list.pop(0) vs. collections.dequeue
showell30 at yahoo.com
Sat Jan 23 06:58:28 CET 2010
On Jan 22, 7:09 pm, Roy Smith <r... at panix.com> wrote:
> In article
> <3ac173bd-4124-434d-b726-0b9baaeec... at 36g2000yqu.googlegroups.com>,
> Steve Howell <showel... at yahoo.com> wrote:
> > In my case I'm not really concerned about giving the memory back right
> > away, it's more about keeping my code simple. Once I'm done with an
> > element, I do just want to pop it off and keep all the simplicity of
> > the lists, but I am just concerned enough speed that for a 1000
> > element list, I don't want to be doing 1000 memmoves for an average of
> > 500 pointers, which effectively moves about a million bytes around for
> > no reason.
> If you really want to pop all the elements from a long list, reverse the
> list and pop them off the end. Popping every element off the beginning of
> the list is O(n^2), as you pointed out. Reversing the list is O(n), and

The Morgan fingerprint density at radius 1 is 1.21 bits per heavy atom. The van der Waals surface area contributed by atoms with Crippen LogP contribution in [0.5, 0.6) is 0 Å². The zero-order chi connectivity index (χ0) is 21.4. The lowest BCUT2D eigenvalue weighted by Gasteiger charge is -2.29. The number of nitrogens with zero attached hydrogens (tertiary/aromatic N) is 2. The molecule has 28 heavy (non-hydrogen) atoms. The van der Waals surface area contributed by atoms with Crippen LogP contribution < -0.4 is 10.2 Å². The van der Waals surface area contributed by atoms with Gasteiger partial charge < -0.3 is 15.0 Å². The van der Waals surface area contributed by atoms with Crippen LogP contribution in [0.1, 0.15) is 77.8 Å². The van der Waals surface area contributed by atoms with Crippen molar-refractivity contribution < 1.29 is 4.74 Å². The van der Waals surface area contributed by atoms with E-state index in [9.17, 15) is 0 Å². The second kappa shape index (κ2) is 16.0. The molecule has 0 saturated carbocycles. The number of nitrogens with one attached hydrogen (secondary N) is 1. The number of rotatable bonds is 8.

> each pop after that is O(1), so the overall complexity is O(n).
I really want to use list *normally* with all its perfectly good
semantics and reasonable implementation, except for its blind spot
with respect to popping the first element off the list. The whole
reason I use CPython vs. C in the first place is that CPython
programmers can generally program basic data structures better than I
can. But list.pop(0) is the exception. And, with the possible
exception of dicts, lists are the most fundamental data structures
that Python has.
I know Python's number one concern will never be speed, but if Python
makes an O(1) operation into an unnecessarily O(N) operation for no
good reasons other than "it's too complicated, " or it "adds another
pointer to the structure," or "it adds another conditional check to
list_ass_slice for operations that aren't popping off the top," I
think it's reasonable to challenge the design philosophy.
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